I use LinkedIn a lot – to write blog posts, find leads, network with people in my industry, research potential clients and more. It’s a great tool for helping me to grow my business and attract potential clients.
There are numerous experts who write a lot about getting noticed on LinkedIn and building your brand. Here’s what I’ve learned about how to make the most of this resource.
Show up consistently where your prospective clients hang out – in groups, for example. Be consistently visible – write regularly. Be consistent in your message – stick to what works for you.
Set aside time regularly to market on LinkedIn, research leads, contact prospects, etc. Spend the time to make the network valuable for you, and to add value to your network. Schedule your time weekly, and use that time to add value – help people with leads and introductions. Connect others where you can.
Share your unique perspectives and views. Add commentary on other people’s content. Write interesting articles on what you know. Add your point of view to your articles. Send personal messages to your contacts, and get involved in conversations.
Tools are as effective as you use them, and LinkedIn is no different. It won’t be as effective if you just set up a profile and let it sit there. Make the most of the tools at hand, and get yourself out there.
How do you use LinkedIn to your advantage? Need help with writing great messages? Let me know – firstname.lastname@example.org.
Some time ago, I attended a niche networking group that had a relatively small number of participants. They had changed locations and not everyone was aware of the new meeting area. I had several reasons for attending this particular meeting (close to home, interesting theme) but I was a bit disappointed by the turnout. Oddly enough, I’ve avoided networking events with “too many” people.
However, I thought about this event compared to other events I’ve attended. When it comes to networking, the number of participants is not that important to the success. One could argue that more people will produce a greater chance of meeting potential clients or a great lead. I’ve met people who treat it like a numbers game (or the bar scene) – meet enough people and you will eventually score.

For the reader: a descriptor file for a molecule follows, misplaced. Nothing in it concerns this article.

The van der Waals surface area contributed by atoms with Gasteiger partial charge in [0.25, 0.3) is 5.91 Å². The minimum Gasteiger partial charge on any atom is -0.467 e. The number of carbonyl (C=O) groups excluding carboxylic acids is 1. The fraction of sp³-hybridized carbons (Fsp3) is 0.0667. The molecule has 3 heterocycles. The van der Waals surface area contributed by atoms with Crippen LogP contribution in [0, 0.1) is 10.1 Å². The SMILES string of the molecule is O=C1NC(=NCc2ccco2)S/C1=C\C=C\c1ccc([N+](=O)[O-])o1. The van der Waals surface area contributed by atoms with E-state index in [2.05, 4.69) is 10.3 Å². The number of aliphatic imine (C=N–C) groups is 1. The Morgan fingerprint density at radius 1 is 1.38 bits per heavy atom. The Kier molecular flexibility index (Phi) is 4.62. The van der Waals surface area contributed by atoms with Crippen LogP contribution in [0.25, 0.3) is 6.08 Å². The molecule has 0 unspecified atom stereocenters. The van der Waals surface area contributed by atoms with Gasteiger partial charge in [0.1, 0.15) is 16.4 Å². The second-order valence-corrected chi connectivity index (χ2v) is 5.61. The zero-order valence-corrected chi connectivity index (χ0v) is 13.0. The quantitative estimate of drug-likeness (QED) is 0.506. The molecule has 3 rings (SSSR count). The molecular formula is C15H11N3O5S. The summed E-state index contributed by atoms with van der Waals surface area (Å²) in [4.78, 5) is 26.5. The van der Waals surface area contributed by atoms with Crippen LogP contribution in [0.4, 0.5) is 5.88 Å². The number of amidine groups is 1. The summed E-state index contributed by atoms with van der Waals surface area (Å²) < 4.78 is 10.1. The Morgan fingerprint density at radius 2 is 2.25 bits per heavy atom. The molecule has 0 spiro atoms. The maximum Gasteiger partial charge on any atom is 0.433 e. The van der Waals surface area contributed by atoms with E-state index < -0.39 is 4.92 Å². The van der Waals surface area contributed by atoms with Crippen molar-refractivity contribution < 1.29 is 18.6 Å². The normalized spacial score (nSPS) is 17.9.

The only number that matters is 1. You are the key to your networking success. Your approach will determine whether you succeed. One valuable tip on networking that I was taught, and that I tell others, is that you should treat it like developing a relationship. Get to know a person, and they’ll trust you to refer you to their friends and acquaintances. I’ve found that the people I meet generally do not need my services. But there is a very high likelihood that they know someone who would. The person you network with is one person, but they have a network of many contacts, who also have networks of contacts.
As usual, it’s about quality, not quantity. You will have more success establishing a strong relationship with one person than you will exchanging business cards and pleasantries with many people. One great networking relationship will take you a long way.
Unless you have a few regular clients who keep you busy, then you probably need to keep finding clients to replace the ones who have moved on or to fill in those slow periods. Where do you go to find prospects to turn into clients? This is the question that plagues many freelancers.
Sometimes, we put too much stress on ourselves, thinking that prospects are too difficult to find. The answers are often obvious, but the stress of looking for prospects, plus the time required to keep current clients happy, can get in the way.
Let’s simplify things – here are four key ways to research and find your best prospects.
Mine your existing network
Believe it or not, you already know people who can give you work. The most obvious ones are members of your family and your friends – or rather, who they know. All you have to do is ask – “Hey, do you know anyone who works with writers?” or “Do you know any marketing or communications managers, or someone who works at an advertising agency?” Asking people you know can yield some great results.
Don’t forget your past and current clients. They worked with you before, and you understand their needs, so reach out to see if they have any pressing needs. Timing and luck will turn that outreach into work.